The last couple of weeks have been unnerving for investors. South of the border, the S&P 500, Nasdaq and Dow Jones all entered correction territory. The S&P/TSX Composite Index, thanks to its high exposure to gold, held up better than most.
Last week when most global markets saw double-digit losses, it lost just 8.86% of its value. I say this cheekily, as it still represented the biggest one-week loss since the financial crisis. Investors were in full panic mode.
Unfortunately, this is when retail investors make mistakes. They let emotions take hold and at times will make poor decisions. This is the main reason why retail investors tend to underperform the markets.
Savvy investors who don’t let their emotions rule the day will recognize the buying opportunities. One company that jumps out at me is Enbridge (TSX:ENB)(NYSE:ENB). Canada’s largest energy company by market cap is just the type of company you’ll want to go hunting for.
In a market dominated by chaos, parking some money in beaten-down, blue-chip companies is a good strategy. Last week, Enbridge dipped briefly into correction territory before closing the week with losses of 9.67%. Over the short term, this is difficult for shareholders to digest. The pace of the market drop was the fastest in history.
However, perspective is everything. Over the past month, Enbridge’s stock price has lost 7.15% and year to date, it has lost 4.69% of its value. That doesn’t seem so scary, does it?
Although the recent market downturn wiped out most all of the gains from the past year, this energy giant has still eked out a 1.21% gain.
Since the company has been growing earnings, Enbridge is trading at only 19 times earnings, an almost 50% drop from where it was trading last year (~32 times earnings). At 17.56 times forward earnings, it is also one of the cheapest it has been based on next year’s estimates.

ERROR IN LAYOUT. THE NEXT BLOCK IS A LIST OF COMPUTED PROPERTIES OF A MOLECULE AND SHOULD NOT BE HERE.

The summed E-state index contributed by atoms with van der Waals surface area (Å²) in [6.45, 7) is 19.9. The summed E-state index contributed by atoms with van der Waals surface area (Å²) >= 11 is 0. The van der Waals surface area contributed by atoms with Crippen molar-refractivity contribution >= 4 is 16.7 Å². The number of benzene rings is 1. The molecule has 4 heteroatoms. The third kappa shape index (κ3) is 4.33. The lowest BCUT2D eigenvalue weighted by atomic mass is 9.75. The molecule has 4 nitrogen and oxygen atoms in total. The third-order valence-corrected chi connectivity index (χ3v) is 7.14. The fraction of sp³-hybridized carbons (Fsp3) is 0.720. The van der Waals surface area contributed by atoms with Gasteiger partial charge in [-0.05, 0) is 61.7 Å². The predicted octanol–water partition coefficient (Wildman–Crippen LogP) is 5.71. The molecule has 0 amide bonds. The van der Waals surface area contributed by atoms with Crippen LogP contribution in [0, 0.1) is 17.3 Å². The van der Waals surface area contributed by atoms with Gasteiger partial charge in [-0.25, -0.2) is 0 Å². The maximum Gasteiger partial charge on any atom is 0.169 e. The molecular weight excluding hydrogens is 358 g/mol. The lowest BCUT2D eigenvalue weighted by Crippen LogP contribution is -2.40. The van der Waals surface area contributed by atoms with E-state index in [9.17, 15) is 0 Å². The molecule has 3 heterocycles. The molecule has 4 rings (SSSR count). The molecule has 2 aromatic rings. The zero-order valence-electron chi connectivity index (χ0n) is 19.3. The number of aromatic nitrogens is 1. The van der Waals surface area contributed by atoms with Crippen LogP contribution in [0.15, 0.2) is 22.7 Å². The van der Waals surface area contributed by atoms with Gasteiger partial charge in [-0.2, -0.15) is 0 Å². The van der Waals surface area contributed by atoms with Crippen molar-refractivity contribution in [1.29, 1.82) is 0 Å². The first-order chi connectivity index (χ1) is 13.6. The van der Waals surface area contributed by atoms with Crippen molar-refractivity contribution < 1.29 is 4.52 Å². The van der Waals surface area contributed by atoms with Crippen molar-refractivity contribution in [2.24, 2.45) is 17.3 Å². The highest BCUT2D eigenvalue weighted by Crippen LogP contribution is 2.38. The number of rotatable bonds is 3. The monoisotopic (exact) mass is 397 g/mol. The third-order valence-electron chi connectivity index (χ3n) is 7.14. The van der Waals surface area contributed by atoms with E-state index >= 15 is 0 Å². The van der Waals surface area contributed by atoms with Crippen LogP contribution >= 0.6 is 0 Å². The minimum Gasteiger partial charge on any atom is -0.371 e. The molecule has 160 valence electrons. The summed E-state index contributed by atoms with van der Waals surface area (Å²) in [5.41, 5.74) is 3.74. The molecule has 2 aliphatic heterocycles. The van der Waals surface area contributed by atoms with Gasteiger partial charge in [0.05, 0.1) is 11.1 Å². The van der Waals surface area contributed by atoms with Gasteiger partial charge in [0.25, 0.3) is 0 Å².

On the flip side, the company is trading at 1.73 times book value and 2.01 times sales. Although this is the cheapest it has been in six months, the company was actually cheaper for the entirety of 2018 and the first half of 2019 based on these metrics.
How does it compare to its peers? The company is trading relatively inline with the industry averages across all metrics. Given this, Enbridge’s value proposition isn’t as pronounced as one might think.
Is Enbridge a buy?
After the recent correction, is the company a buy? Enbridge is one of those rare companies that will do well over the long-term regardless of when you buy it. The recent dip is a good entry point, but not because it is particularly cheap.
It is a good entry point because Enbridge is a best-in-class company trading inline with averages. The oil & gas industry has struggled significantly over the past couple of years, yet Enbridge has remained a calming force.
As you wait for the markets to rebound, shareholders are also rewarded with a juicy 6.5% dividend yield. As a Canadian Dividend Aristocrat, Enbridge has raised the dividend for 24 consecutive years. This commitment to the dividend is one of the reasons this energy giant is one of the safest dividend stocks on the TSX Index.
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This article represents the opinion of the writer, who may disagree with the “official” recommendation position of a Motley Fool premium service or advisor. We’re Motley! Questioning an investing thesis — even one of our own — helps us all think critically about investing and make decisions that help us become smarter, happier, and richer, so we sometimes publish articles that may not be in line with recommendations, rankings or other content.
Fool contributor Mat Litalien owns shares of ENBRIDGE INC. The Motley Fool owns shares of and recommends Enbridge.